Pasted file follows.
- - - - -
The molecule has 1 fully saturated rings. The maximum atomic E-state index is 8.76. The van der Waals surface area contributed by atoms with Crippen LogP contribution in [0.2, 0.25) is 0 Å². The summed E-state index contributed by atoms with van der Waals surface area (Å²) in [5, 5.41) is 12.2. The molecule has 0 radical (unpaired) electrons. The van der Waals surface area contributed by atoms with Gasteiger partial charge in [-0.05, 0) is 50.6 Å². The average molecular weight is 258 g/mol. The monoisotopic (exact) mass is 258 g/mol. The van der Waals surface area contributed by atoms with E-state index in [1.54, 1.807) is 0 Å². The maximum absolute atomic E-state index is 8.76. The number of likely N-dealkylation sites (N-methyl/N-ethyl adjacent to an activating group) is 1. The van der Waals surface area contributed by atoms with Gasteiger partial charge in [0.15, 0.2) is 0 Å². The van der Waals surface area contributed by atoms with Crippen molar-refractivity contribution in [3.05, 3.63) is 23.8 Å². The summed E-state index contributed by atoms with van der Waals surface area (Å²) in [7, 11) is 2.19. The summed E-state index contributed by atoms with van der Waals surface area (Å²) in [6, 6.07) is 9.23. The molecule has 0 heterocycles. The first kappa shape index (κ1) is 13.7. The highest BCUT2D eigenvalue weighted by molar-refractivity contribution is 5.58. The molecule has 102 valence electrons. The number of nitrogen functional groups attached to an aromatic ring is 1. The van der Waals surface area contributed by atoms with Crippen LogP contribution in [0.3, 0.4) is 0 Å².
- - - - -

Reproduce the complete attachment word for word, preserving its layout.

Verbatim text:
The molecule has 1 fully saturated rings. The maximum atomic E-state index is 8.76. The van der Waals surface area contributed by atoms with Crippen LogP contribution in [0.2, 0.25) is 0 Å². The summed E-state index contributed by atoms with van der Waals surface area (Å²) in [5, 5.41) is 12.2. The molecule has 0 radical (unpaired) electrons. The van der Waals surface area contributed by atoms with Gasteiger partial charge in [-0.05, 0) is 50.6 Å². The average molecular weight is 258 g/mol. The monoisotopic (exact) mass is 258 g/mol. The van der Waals surface area contributed by atoms with E-state index in [1.54, 1.807) is 0 Å². The maximum absolute atomic E-state index is 8.76. The number of likely N-dealkylation sites (N-methyl/N-ethyl adjacent to an activating group) is 1. The van der Waals surface area contributed by atoms with Gasteiger partial charge in [0.15, 0.2) is 0 Å². The van der Waals surface area contributed by atoms with Crippen molar-refractivity contribution in [3.05, 3.63) is 23.8 Å². The summed E-state index contributed by atoms with van der Waals surface area (Å²) in [7, 11) is 2.19. The summed E-state index contributed by atoms with van der Waals surface area (Å²) in [6, 6.07) is 9.23. The molecule has 0 heterocycles. The first kappa shape index (κ1) is 13.7. The highest BCUT2D eigenvalue weighted by molar-refractivity contribution is 5.58. The molecule has 102 valence electrons. The number of nitrogen functional groups attached to an aromatic ring is 1. The van der Waals surface area contributed by atoms with Crippen LogP contribution in [0.3, 0.4) is 0 Å².